Fred Diamond: I’m going to check that, that’s pretty powerful. Before I ask you for your final thought to inspire our listeners today, again, I’ve said this many times, you’re a student of sales. As a matter of fact, we actually just spent a little bit of time in your office and you must have had close to a thousand books just on sales and leadership so it’s a pretty enviable bookshelf there that I would like to have at some point. Tell us about one of your selling habits, a selling habit or two that you feel have led to your sales success.
Andy Miller: I’ve got a couple thoughts on that. One is get curious about everything, get curious about your customer, get curious about their industry, get curious about their business model. I find curiosity to be a really great habit for a salesperson. Second thing is always be learning and improving. What I love about sales is you’re either growing or you’re dying, you’ve got to constantly be studying, researching and I don’t care whether it’s about sales or psychology or influence or human relations but always be improving.
Another one, ask for what you want, we already talked about that, asking is a whole lot easier than we make it out to be. The last two thoughts are know your industry better than anybody else, you need to know your industry better than the client knows the industry which now establishes you as a subject matter expert. The last part is outwork everybody. Right now I’ve got an assessment that I sell amongst many different assessments that I sell and I’m ranked in the top 10 out of about 140 and I’m shocked because I’m only doing it part time and they’re all doing it full time. The point I’m trying to make is outwork everybody.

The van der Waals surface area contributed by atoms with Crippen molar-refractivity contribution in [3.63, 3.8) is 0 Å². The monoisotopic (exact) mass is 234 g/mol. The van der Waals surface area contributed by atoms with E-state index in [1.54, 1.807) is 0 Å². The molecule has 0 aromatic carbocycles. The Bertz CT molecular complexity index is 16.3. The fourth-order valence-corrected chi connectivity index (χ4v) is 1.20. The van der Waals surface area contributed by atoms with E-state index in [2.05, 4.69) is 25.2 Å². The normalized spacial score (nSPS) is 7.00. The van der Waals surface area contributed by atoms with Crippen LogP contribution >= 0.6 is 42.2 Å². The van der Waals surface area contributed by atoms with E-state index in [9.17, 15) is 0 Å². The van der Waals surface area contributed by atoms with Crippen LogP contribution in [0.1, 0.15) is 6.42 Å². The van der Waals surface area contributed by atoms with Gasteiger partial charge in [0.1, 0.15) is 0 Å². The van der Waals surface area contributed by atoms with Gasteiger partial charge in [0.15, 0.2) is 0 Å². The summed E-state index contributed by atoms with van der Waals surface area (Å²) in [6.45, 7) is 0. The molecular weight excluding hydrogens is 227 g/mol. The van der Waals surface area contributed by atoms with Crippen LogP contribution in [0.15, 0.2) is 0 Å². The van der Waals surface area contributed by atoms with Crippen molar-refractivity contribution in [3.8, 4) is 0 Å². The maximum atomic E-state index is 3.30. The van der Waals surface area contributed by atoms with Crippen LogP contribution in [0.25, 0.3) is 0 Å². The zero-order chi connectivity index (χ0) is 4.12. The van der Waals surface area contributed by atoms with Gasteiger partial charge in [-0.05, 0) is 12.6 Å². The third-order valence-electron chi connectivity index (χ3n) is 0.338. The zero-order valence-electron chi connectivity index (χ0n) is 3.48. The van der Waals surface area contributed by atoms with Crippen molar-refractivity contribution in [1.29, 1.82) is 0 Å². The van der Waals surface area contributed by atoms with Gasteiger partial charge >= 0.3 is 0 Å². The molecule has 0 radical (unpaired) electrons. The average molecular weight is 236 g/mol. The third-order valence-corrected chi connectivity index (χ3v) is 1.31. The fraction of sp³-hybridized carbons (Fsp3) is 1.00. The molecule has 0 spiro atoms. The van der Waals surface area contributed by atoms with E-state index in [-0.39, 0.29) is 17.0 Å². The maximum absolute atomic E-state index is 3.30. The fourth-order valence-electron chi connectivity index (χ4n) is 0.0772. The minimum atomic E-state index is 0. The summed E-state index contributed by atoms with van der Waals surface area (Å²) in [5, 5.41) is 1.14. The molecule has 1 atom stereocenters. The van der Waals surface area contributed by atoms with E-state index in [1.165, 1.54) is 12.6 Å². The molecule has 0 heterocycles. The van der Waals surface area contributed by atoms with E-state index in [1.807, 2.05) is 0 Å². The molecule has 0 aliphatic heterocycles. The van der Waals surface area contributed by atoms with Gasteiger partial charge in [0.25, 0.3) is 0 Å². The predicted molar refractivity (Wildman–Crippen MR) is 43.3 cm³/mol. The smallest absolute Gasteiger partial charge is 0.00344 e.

Fred Diamond: We talked today with Andy Miller from Big Swift Kick on the Sales Game Changers podcast, we talked about acquiring, motivating and retaining top tier talent. Andy, I hope I didn’t confuse you and you just gave us your final thought [Laughs] but we’ve got Sales Game Changers listening around the globe, we’re very lucky, we have people all over the world listening to the podcast. Why don’t you give us one final thought? Pick out one, give us one final thought to inspire them today.
Andy Miller: I think professional sales is amazing. Somebody says, “What do you do for a living?” and sometimes I see people shy away from, “I’m in sales” or I look at their business card and it says “business development” or it’s got some fancy term and I go, “Oh, you’re in sales” and they kind of turn red and shy away a little bit. I think professional sales is amazing. The difference you can make for people, the lifestyle that you can have, the learning that you get to make, I think it’s an amazing career. We don’t need to go through all the schooling that a doctor or lawyer has and yet we can live as well, if not better. Yee-haw for professional sales.